Sunshine Village to close, serve as staging area for crews to battle Verdant Creek wildfire
Ski resort not in danger as out-of-control fire shifts southward into B.C.'s Mount Assiniboine Park
Sunshine Village ski resort in Banff is being closed to the public to allow crews to use the area as a staging ground to fight an out-of-control wildfire burning just across the Continental Divide in British Columbia.
The Verdant Creek wildfire, sparked about a week ago by lightning in Kootenay National Park, has been holding about 2.5 kilometres away from Sunshine Village for several days.
The 2,500- to 3,000-hectare fire is now shifting southward, farther into B.C.'s Mount Assiniboine Provincial Park, Parks Canada incident commander Rick Kubian told media on Thursday.
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"A decision has been made to implement a tactical closure of the ski area to visitors as of tomorrow," he said.
"It's not panicked, it's not in a hurry."
Sunshine had roughly 160 guests staying at the lodge in recent days.
Sunshine Village resort's closing temporarily (2-5 days) so <a href="https://twitter.com/ParksCanada">@ParksCanada</a> can fight <a href="https://twitter.com/hashtag/wildfires?src=hash">#wildfires</a>. All ~160 guests relocated to hotels in Banff. <a href="https://t.co/4p7QEExKmk">pic.twitter.com/4p7QEExKmk</a>—@KateMedia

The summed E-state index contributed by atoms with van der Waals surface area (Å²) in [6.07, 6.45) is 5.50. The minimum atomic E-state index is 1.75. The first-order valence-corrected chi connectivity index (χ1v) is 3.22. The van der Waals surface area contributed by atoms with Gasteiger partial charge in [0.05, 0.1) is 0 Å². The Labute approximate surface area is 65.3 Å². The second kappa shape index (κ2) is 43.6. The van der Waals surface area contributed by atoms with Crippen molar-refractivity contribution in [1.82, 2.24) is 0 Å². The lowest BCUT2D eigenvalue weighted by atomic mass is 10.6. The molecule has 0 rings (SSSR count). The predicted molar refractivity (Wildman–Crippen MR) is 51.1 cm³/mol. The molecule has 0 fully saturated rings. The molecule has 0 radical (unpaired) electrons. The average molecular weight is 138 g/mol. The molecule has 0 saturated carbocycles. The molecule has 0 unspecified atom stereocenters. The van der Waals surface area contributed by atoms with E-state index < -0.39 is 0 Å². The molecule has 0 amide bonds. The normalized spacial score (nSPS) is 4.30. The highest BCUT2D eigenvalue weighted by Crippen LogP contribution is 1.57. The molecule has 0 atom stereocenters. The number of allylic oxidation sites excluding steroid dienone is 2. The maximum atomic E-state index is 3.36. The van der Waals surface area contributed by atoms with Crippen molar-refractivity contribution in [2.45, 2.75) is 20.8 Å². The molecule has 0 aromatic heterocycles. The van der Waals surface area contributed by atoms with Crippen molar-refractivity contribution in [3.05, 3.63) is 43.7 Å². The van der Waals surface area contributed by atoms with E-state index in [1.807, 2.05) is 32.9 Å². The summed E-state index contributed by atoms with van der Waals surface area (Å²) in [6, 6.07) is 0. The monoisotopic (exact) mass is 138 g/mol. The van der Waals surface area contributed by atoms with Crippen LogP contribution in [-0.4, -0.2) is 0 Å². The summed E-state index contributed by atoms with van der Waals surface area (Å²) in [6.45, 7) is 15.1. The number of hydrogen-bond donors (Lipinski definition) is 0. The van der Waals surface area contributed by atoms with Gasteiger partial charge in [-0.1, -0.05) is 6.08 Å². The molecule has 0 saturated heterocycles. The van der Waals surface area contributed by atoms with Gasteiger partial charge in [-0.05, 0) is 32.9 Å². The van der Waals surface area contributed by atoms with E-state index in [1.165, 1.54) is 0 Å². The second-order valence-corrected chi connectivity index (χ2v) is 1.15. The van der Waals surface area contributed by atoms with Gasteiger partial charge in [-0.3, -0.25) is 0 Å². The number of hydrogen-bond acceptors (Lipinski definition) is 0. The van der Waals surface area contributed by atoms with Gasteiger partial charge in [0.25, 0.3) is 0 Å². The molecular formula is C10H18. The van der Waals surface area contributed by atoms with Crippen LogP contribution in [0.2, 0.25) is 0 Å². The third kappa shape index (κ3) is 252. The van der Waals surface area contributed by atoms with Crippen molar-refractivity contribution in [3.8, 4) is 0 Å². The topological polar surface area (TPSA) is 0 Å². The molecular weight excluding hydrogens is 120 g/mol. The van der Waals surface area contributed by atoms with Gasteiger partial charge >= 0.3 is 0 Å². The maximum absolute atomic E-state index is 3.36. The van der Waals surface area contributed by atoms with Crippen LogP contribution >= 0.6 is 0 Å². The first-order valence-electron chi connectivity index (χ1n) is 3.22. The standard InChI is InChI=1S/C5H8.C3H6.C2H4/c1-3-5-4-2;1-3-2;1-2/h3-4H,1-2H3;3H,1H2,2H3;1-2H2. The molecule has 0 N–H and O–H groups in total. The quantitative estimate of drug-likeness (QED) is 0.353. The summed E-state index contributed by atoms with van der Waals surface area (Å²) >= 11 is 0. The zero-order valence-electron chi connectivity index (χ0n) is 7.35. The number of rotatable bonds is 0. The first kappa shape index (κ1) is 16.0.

Kubian said the closure will allow the 60-member crew and its six helicopters to fight the Verdant Creek wildfire more intensively while not putting visitors in danger.
"It's going to be a really busy area over the next few days, with helicopters moving around … and there is some potential for increased smoke," he said.
"It's just much safer to have that happen without visitors and guests in the area."
Sunshine Village spokesperson Kendra Scurfield said the decision to close the resort was taken in co-operation with Parks Canada officials. The resort is helping guests who had booked for the weekend to make alternate arrangements.
"We're looking and we're finding rooms in the town of Banff and in Canmore to move all of our guests," she said.
Kubian said the fire is continuing to grow, but its southward path makes it less concerning.
The bulk of the fire is burning in remote areas and it's unlikely it could cross the Continental Divide because the vegetation is too sparse to fuel it, he said.
"It's in some upper, sub-alpine vegetation and is holding there with us applying fire management activities, primarily bucketing with helicopters in the area to maintain it where it is," he said.
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